Artbeat’s heart beats for mental heath

January 30, 2014

24-hour Art-a-Thon supports artists & raises awareness for mental health

The Projector | Molly Karp | January 20th, 2014


Tara Davis

Tara Davis doesn’t believe she would be successful today if it wasn’t for the support she received from Winnipeg-based organization Artbeat Studio back in 2005.

That was the first year that Artbeat Studio launched its six month program designed to empower artists dealing with mental illness by providing them with studio space and mentorship.

“I wasn’t even leaving my house without my mom when I first got involved with Artbeat,” said Davis. “The six month program gave me the routine and creative practice that I have now discovered is imperative to my mental health.”

Jan. 17 marked the 18th rotation of artists that have gone through the program. The work that this most recent set of nine artists created in their individual studio spaces will be on display at Artbeat Studio until Jan. 25.

Davis believes the exhibition at the end of the six-month period is a great way for artists with mental illness to gain confidence in themselves and their creative abilities.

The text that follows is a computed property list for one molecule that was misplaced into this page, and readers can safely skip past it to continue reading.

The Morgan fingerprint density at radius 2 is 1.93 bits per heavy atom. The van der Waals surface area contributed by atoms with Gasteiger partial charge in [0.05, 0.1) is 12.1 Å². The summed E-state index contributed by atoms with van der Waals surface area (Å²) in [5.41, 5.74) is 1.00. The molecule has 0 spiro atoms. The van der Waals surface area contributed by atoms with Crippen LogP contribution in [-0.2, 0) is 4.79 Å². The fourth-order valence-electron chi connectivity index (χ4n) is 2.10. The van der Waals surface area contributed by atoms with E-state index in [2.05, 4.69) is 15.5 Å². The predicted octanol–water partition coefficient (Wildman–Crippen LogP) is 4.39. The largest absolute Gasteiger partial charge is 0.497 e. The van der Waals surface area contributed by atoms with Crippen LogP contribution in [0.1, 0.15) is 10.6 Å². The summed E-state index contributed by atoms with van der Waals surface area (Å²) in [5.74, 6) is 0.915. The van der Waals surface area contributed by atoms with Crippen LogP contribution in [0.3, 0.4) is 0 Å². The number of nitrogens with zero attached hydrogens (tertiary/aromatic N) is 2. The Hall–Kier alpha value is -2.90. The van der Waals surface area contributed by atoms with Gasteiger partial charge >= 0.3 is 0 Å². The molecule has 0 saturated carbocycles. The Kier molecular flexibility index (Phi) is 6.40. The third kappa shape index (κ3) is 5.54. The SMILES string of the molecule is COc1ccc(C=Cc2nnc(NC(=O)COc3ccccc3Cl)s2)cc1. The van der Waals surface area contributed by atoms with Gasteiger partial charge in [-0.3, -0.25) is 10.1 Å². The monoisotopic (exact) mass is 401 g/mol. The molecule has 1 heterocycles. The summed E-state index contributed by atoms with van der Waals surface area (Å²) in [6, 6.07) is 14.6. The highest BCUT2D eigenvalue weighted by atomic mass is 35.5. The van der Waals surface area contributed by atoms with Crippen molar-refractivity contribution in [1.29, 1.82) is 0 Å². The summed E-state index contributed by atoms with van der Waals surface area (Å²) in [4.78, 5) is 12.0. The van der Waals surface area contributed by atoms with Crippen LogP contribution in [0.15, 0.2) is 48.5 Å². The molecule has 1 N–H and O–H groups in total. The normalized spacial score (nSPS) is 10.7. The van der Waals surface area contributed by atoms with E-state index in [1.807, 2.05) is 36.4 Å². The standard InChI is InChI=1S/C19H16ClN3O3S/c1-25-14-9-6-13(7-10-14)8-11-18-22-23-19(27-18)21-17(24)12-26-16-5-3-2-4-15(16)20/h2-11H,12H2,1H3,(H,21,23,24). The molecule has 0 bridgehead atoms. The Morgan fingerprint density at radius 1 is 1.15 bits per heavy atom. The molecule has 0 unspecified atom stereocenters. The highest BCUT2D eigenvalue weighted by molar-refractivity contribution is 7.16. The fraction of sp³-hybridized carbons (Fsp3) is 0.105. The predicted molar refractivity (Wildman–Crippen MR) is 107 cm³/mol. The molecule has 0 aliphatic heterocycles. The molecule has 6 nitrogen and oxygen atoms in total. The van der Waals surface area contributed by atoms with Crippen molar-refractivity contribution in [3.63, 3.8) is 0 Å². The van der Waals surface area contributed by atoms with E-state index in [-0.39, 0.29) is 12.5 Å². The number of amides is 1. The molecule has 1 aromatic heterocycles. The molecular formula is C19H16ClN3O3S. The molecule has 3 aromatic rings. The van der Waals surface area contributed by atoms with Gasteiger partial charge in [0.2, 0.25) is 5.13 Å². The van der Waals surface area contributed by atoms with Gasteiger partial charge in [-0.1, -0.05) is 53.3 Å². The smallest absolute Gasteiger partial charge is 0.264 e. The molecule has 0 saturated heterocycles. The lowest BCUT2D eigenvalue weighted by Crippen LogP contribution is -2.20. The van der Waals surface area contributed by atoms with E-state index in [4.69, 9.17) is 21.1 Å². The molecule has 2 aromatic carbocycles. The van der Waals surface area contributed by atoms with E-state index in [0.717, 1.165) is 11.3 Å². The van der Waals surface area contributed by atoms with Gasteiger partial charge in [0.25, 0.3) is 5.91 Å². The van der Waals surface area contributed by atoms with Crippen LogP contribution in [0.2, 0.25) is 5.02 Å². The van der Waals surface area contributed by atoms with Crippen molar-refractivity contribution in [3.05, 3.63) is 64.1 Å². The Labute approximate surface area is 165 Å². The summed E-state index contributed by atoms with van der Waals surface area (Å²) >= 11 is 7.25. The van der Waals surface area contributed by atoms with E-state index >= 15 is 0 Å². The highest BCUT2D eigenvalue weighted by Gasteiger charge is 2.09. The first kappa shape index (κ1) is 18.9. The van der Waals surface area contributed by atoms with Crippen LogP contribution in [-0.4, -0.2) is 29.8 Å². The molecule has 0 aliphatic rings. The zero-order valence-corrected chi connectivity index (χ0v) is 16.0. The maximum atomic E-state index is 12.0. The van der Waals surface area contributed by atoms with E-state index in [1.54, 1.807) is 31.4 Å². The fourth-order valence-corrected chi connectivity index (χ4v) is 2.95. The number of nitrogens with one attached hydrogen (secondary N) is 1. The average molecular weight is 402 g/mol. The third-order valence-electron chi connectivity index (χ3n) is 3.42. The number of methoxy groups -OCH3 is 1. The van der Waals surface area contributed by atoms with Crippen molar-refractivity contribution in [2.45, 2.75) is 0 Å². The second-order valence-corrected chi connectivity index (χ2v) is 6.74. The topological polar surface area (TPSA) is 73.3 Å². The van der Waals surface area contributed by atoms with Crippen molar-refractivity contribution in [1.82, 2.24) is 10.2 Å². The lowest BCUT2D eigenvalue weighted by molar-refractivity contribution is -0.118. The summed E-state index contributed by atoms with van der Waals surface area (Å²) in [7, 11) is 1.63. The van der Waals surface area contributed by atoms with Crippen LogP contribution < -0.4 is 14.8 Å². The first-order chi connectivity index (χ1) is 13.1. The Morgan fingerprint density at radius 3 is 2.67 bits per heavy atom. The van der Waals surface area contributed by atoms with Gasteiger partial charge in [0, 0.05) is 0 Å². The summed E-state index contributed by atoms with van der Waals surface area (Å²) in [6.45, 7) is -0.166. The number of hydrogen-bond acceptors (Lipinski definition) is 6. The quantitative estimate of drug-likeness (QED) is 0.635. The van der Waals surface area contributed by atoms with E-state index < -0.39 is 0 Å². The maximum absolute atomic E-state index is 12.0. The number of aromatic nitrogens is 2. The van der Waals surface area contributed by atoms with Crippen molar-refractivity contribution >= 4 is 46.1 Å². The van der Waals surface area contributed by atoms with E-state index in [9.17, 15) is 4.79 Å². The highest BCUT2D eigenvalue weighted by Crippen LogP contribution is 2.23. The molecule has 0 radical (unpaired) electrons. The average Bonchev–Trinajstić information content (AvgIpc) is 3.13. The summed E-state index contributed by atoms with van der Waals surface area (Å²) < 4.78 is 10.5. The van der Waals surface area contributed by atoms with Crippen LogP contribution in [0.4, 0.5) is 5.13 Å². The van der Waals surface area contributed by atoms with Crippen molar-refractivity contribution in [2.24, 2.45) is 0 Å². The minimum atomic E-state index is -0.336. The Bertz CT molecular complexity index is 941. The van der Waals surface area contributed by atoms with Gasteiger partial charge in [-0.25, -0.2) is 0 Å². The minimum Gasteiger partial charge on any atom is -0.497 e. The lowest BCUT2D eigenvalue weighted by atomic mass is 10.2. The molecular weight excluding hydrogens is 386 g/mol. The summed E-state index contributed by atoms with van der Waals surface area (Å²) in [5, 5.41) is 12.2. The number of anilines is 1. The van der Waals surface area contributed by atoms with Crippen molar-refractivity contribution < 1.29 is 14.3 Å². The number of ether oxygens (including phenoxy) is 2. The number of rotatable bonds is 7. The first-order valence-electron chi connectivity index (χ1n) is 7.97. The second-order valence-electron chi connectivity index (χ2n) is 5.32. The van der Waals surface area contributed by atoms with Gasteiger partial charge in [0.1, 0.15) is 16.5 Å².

“Having people purchase my work was huge and it made me realize that I wanted to continue working in a creative capacity and to really push my work further,” said Davis.

Artbeat Studio founder and executive director Lucille Bart believes that the success of Artbeat’s program and its ability to promote recovery in talented artists like Davis is grounded in an alternative understanding of mental health.

“Sometimes if you have a mental health problem you are not able to articulate that problem in words and so our artists find that they can express themselves through different creative avenues,” said Bart. “It’s a very centering process.”

Bart sees mental health issues as “everyone’s problem” and would like Artbeat Studio and its message of recovery and empowerment to expand.

“What we can see for the future is having many Artbeats in the community,” said Bart.

Right now, two-thirds of Artbeat Studio’s funding comes from government programs and various project grants.

For the first time, from Feb. 6 to 7, the studio and its artists, including Davis, will participate in a 24-hour Art-a-thon and art auction to raise money for Artbeat Studio’s endowment fund, which supports its core programming—like the program Davis completed.

To raise money, people are encouraged to donate through The Winnipeg Foundation’s website where all proceeds will go directly to Artbeat Studio’s endowment fund.

Bart is very excited about this upcoming event and hopes that it generates more conversation surrounding mental health awareness

“I firmly believe that the more we are able to talk about these issues the more that we can do something about it.”